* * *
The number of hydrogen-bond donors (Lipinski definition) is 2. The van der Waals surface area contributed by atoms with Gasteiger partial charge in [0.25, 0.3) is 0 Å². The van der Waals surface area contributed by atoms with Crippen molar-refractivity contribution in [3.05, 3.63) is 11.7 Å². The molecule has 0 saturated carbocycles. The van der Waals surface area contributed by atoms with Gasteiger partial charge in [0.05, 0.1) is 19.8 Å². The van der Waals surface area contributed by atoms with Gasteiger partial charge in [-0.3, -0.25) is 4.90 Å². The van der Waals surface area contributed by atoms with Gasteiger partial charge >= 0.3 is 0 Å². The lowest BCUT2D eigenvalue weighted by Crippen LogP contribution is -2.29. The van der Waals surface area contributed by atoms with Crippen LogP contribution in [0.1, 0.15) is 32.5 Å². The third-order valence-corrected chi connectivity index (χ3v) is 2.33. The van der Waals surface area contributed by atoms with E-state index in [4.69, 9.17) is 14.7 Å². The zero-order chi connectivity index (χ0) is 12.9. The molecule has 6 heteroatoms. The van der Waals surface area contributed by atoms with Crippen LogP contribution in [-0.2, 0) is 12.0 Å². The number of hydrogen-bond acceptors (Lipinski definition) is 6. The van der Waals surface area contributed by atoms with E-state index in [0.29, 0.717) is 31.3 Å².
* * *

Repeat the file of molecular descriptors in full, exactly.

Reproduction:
The number of hydrogen-bond donors (Lipinski definition) is 2. The van der Waals surface area contributed by atoms with Gasteiger partial charge in [0.25, 0.3) is 0 Å². The van der Waals surface area contributed by atoms with Crippen molar-refractivity contribution in [3.05, 3.63) is 11.7 Å². The molecule has 0 saturated carbocycles. The van der Waals surface area contributed by atoms with Gasteiger partial charge in [0.05, 0.1) is 19.8 Å². The van der Waals surface area contributed by atoms with Gasteiger partial charge in [-0.3, -0.25) is 4.90 Å². The van der Waals surface area contributed by atoms with Gasteiger partial charge >= 0.3 is 0 Å². The lowest BCUT2D eigenvalue weighted by Crippen LogP contribution is -2.29. The van der Waals surface area contributed by atoms with Crippen LogP contribution in [0.1, 0.15) is 32.5 Å². The third-order valence-corrected chi connectivity index (χ3v) is 2.33. The van der Waals surface area contributed by atoms with E-state index in [4.69, 9.17) is 14.7 Å². The zero-order chi connectivity index (χ0) is 12.9. The molecule has 6 heteroatoms. The van der Waals surface area contributed by atoms with Crippen LogP contribution in [-0.2, 0) is 12.0 Å². The number of hydrogen-bond acceptors (Lipinski definition) is 6. The van der Waals surface area contributed by atoms with E-state index in [0.29, 0.717) is 31.3 Å².